Gestational Diabetes

Gestational diabetes is a type of diabetes that only occurs during pregnancy.  The illness can occur as early as twenty weeks into the pregnancy, but is most often found in the last half of the second trimester or later.  While any complication during a pregnancy is worrisome for expectant mothers, gestational diabetes is one of the easier complications to recognize and treat.

What Is It?

Gestational diabetes is exhibited by elevated blood sugar levels in expectant mothers.  The high blood sugar levels are generally safe for the mother, but could cause a number of developmental problems for the unborn baby.

What Causes Gestational Diabetes?

Scientists have not been able to pinpoint an exact cause for gestational diabetes.  What is known is that during pregnancy, the placenta surrounding your baby produces a large number of hormones, and nearly all of them inhibit insulin’s effectiveness in bodily tissues.  After a mother eats, her blood sugar level rises, making the blood sugar level of her baby increase as well.  However, because of the insulin inhibiting hormones in the placenta, the blood sugar of the baby elevates to levels that can impair growth and development.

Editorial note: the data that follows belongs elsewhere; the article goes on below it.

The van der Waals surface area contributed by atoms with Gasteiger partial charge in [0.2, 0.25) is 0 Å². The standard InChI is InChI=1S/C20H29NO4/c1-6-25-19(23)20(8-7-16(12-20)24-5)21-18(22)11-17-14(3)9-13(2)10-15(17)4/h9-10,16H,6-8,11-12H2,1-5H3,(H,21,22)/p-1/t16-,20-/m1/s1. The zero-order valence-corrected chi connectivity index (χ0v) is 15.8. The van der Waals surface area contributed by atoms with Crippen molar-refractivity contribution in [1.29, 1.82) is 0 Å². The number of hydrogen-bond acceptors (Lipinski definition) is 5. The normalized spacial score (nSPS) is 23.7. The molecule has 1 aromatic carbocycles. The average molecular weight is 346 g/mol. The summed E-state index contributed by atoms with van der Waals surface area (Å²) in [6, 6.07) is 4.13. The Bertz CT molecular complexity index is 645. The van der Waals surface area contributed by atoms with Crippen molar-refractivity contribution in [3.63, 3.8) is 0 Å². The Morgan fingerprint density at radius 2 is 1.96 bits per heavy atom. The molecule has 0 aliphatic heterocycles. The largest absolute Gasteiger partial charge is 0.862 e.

Complications

Most women who develop gestational diabetes have healthy babies; however, if left unmanaged there are risks to both the mother and her unborn baby.  Gestational diabetes puts unborn babies at a higher risk of excessive growth, hypoglycemia, jaundice, respiratory distress syndrome, developmental issues, and a higher risk of Type 2 diabetes later in life.  While there are a number of potential complications, diagnosed and managed cases are often absent of problems.

The risk to mothers is less severe but just as important to be aware.  Mothers suffering from gestational diabetes are at an increased risk for preeclampsia, UTI’s, and the future onset of diabetes.

What Can You Do?

The lack of a known cause makes it impossible to eliminate your risk of developing gestational diabetes, but there are things you can do to minimize your risk.  Leading a healthy lifestyle prior to becoming pregnant is the best preventative measure you can take to avoid gestational diabetes and a number of other pregnancy related complications.

Unfortunately, even the healthiest of women develop gestational diabetes from time to time.  Screening for gestational diabetes is a standard part of prenatal care and check-ups, making detection a near certainty.  Once you have been diagnosed, your doctor may use a number of different methods to treat you.  Some of the likely ways you will monitor and treat your diabetes include things such as, blood sugar monitoring, a healthy diet, exercise, and possibly insulin injections.  Nearly 15 percent of women with gestational diabetes require insulin injections.

Your Outlook

The outlook for women and their babies suffering from gestational diabetes is remarkably positive.  With proper prenatal care, gestational diabetes is easy to detect, and able to be effectively managed.  When detected and treated early, gestational diabetes is unlikely to cause developmental problems or put mother and unborn child at risk, however, in untreated cases it could lead to stillbirths or the severe underdevelopment of the baby.

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